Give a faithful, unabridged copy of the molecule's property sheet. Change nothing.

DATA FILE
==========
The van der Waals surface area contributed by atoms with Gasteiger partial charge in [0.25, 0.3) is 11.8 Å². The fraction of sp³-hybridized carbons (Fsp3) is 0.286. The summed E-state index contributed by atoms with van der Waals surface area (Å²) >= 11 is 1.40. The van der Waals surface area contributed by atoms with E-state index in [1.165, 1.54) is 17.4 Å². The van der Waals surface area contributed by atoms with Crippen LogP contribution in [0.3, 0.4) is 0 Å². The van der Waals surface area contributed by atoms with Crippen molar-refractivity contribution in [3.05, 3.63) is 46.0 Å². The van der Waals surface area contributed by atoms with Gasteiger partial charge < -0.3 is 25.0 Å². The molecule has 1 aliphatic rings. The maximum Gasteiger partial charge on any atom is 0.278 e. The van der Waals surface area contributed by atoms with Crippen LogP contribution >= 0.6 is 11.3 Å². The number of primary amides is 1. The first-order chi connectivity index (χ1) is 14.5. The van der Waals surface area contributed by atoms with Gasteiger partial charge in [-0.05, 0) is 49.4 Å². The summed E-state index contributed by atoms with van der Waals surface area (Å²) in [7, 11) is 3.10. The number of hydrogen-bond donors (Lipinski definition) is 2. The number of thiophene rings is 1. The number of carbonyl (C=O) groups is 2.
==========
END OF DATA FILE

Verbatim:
The van der Waals surface area contributed by atoms with Gasteiger partial charge in [0.25, 0.3) is 11.8 Å². The fraction of sp³-hybridized carbons (Fsp3) is 0.286. The summed E-state index contributed by atoms with van der Waals surface area (Å²) >= 11 is 1.40. The van der Waals surface area contributed by atoms with E-state index in [1.165, 1.54) is 17.4 Å². The van der Waals surface area contributed by atoms with Crippen LogP contribution in [0.3, 0.4) is 0 Å². The van der Waals surface area contributed by atoms with Crippen molar-refractivity contribution in [3.05, 3.63) is 46.0 Å². The van der Waals surface area contributed by atoms with Gasteiger partial charge < -0.3 is 25.0 Å². The molecule has 1 aliphatic rings. The maximum Gasteiger partial charge on any atom is 0.278 e. The van der Waals surface area contributed by atoms with Crippen LogP contribution >= 0.6 is 11.3 Å². The number of primary amides is 1. The first-order chi connectivity index (χ1) is 14.5. The van der Waals surface area contributed by atoms with Gasteiger partial charge in [-0.05, 0) is 49.4 Å². The summed E-state index contributed by atoms with van der Waals surface area (Å²) in [7, 11) is 3.10. The number of hydrogen-bond donors (Lipinski definition) is 2. The number of thiophene rings is 1. The number of carbonyl (C=O) groups is 2.